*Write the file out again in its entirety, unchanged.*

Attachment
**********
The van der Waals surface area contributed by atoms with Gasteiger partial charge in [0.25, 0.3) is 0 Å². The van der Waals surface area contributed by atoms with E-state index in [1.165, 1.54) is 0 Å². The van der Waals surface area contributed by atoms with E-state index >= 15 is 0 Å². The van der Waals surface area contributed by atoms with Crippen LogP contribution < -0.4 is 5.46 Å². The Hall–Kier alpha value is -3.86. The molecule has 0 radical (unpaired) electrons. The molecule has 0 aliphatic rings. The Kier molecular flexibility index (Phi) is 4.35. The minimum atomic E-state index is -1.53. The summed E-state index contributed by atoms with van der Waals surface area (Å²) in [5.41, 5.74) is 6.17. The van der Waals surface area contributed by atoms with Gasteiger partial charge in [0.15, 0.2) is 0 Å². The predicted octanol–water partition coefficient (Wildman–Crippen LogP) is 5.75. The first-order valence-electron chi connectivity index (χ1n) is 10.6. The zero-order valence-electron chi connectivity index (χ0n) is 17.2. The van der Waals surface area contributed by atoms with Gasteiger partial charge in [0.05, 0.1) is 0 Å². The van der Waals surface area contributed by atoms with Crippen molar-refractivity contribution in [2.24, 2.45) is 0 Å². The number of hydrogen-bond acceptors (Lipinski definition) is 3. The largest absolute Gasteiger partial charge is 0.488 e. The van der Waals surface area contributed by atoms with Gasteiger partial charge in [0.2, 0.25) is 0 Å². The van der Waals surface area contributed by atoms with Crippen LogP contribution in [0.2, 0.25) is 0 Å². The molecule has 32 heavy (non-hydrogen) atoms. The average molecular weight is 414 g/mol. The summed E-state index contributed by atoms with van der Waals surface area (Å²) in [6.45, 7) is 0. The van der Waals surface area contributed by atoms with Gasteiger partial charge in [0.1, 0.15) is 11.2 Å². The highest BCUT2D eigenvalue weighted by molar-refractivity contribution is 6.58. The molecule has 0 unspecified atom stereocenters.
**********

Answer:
The van der Waals surface area contributed by atoms with Gasteiger partial charge in [0.25, 0.3) is 0 Å². The van der Waals surface area contributed by atoms with E-state index in [1.165, 1.54) is 0 Å². The van der Waals surface area contributed by atoms with E-state index >= 15 is 0 Å². The van der Waals surface area contributed by atoms with Crippen LogP contribution < -0.4 is 5.46 Å². The Hall–Kier alpha value is -3.86. The molecule has 0 radical (unpaired) electrons. The molecule has 0 aliphatic rings. The Kier molecular flexibility index (Phi) is 4.35. The minimum atomic E-state index is -1.53. The summed E-state index contributed by atoms with van der Waals surface area (Å²) in [5.41, 5.74) is 6.17. The van der Waals surface area contributed by atoms with Gasteiger partial charge in [0.15, 0.2) is 0 Å². The predicted octanol–water partition coefficient (Wildman–Crippen LogP) is 5.75. The first-order valence-electron chi connectivity index (χ1n) is 10.6. The zero-order valence-electron chi connectivity index (χ0n) is 17.2. The van der Waals surface area contributed by atoms with Gasteiger partial charge in [0.05, 0.1) is 0 Å². The van der Waals surface area contributed by atoms with Crippen molar-refractivity contribution in [2.24, 2.45) is 0 Å². The number of hydrogen-bond acceptors (Lipinski definition) is 3. The largest absolute Gasteiger partial charge is 0.488 e. The van der Waals surface area contributed by atoms with Gasteiger partial charge in [0.2, 0.25) is 0 Å². The van der Waals surface area contributed by atoms with Crippen LogP contribution in [0.2, 0.25) is 0 Å². The molecule has 32 heavy (non-hydrogen) atoms. The average molecular weight is 414 g/mol. The summed E-state index contributed by atoms with van der Waals surface area (Å²) in [6.45, 7) is 0. The van der Waals surface area contributed by atoms with Gasteiger partial charge in [0.1, 0.15) is 11.2 Å². The highest BCUT2D eigenvalue weighted by molar-refractivity contribution is 6.58. The molecule has 0 unspecified atom stereocenters.